The guide will outline what a child social worker does and how to pursue this career, as well as information that potential child social workers will want to know, such as salary ranges, the required skills and knowledge, and the overall job outlook for social workers in this field.
Becoming a child social worker
Child social workers focus on assisting children, youth, and their families. Many child social workers are employed in child welfare positions. Other social workers in this field focus on providing mental health counseling to children, youth, and families.
In the child welfare context, social workers are employed in governments and nonprofits and play a critical role in protecting neglected, abused, or at-risk children. They may investigate and respond to children in need or provide support to particular groups of children, such as foster children or homeless youth.
According to the NASW, “child welfare social workers specialize in building upon the strengths within a family and their community to help provide a safe and loving environment for children.”
More broadly, child social workers also include many mental health professionals who focus on helping children, youth, and their families. These individuals often possess a masters in social work and focus on therapeutic support. This could include specialization in certain techniques for children, such as play therapy, or in a particular condition more common in children, such as Attention Deficit Hyperactivity Disorder. These child social workers are employed in government agencies, nonprofits, hospitals, and private practice.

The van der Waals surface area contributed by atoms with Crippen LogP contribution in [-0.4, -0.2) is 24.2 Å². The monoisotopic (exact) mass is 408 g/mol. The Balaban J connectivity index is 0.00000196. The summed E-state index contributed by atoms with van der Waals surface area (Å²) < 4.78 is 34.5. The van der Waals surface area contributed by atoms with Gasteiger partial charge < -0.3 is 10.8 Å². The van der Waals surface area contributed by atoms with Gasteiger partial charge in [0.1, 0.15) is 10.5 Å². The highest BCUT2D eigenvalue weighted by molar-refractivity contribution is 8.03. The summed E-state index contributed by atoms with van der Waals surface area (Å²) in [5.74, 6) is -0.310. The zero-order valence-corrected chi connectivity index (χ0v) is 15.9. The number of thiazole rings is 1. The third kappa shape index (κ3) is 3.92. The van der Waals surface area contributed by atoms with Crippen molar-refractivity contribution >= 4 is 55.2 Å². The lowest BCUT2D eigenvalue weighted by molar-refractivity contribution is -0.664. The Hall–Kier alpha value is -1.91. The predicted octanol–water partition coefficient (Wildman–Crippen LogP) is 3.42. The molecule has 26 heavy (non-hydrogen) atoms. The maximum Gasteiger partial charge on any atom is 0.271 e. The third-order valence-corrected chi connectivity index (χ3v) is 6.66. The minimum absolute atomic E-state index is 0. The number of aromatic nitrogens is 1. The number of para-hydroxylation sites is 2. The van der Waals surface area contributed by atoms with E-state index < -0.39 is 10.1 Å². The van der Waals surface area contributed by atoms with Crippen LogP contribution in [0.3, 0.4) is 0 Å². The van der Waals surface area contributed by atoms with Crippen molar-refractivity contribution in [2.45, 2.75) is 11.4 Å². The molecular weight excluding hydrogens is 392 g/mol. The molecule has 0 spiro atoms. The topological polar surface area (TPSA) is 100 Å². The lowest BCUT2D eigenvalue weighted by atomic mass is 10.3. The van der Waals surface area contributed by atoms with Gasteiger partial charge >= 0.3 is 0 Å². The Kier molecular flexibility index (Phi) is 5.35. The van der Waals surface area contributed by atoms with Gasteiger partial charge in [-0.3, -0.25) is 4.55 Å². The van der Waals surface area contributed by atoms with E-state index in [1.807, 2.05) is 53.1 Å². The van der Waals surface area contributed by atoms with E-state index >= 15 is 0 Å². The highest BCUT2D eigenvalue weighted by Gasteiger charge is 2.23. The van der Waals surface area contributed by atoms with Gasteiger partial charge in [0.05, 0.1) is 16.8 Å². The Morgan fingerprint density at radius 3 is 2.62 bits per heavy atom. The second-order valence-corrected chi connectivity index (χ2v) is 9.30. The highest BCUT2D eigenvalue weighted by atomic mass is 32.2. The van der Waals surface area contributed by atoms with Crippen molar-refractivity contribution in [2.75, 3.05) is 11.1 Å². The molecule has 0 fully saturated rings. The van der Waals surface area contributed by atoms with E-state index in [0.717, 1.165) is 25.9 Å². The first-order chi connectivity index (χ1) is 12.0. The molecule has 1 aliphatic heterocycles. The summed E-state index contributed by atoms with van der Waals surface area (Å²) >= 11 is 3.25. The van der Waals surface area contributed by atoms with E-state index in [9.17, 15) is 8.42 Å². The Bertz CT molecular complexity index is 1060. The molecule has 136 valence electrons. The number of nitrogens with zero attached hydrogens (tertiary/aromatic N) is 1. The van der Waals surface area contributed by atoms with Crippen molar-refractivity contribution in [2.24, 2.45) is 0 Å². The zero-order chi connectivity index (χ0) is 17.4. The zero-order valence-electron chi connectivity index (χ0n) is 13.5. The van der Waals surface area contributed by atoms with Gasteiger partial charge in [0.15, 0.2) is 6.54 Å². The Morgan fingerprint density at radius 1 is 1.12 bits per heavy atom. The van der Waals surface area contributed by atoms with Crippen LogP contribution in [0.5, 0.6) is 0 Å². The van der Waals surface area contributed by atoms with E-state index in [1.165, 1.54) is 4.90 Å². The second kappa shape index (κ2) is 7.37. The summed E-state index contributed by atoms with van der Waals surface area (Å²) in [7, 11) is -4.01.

When considering this profession there is some important information to keep in mind.
How to become a child social worker
- Obtain a bachelor’s degree most child social workers possess a bachelor’s degree in social work (BSW) and child welfare workers should consider programs with Title IV-E funding opportunities. Some child social workers hold bachelor’s degrees in a related field, such as early childhood education, human development or psychology. Some entry level child welfare positions are available for those with bachelor’s degrees.
- Gain experience BSW and MSW students often gain experience working with children or in child welfare settings through internships or field placements. Many social work students also gain critical experience through coursework in areas such as social welfare and child development.
- Pursue a master’s degree to work in clinical settings or capacities, such as therapists, child social workers will need to possess a MSW. Even for child welfare positions in which a masters is not required, MSWs are paid more than BSWs and are qualified for a wider range of positions. Those considering child welfare positions may want to explore Title IV-E funding opportunities to defray MSW costs.
- Earn licensure To work in private practice and in many healthcare positions, licensure as a clinical social worker is required. The specific requirements for clinical licensure vary by state, but generally require at least two years post-MSW experience, passing the ASWB clinical examination, and a specified number of hours of supervision by a licensed social worker. Social workers with clinical licensure earn more and have greater job opportunities.
What is a child social worker?
Child social workers are found in a variety of employment settings and provide a critical service for children, youth, and their families. This field is often divided into two main groups — child welfare social work and child, youth and family social work. The duties of child social workers will vary depending on the type of work being performed.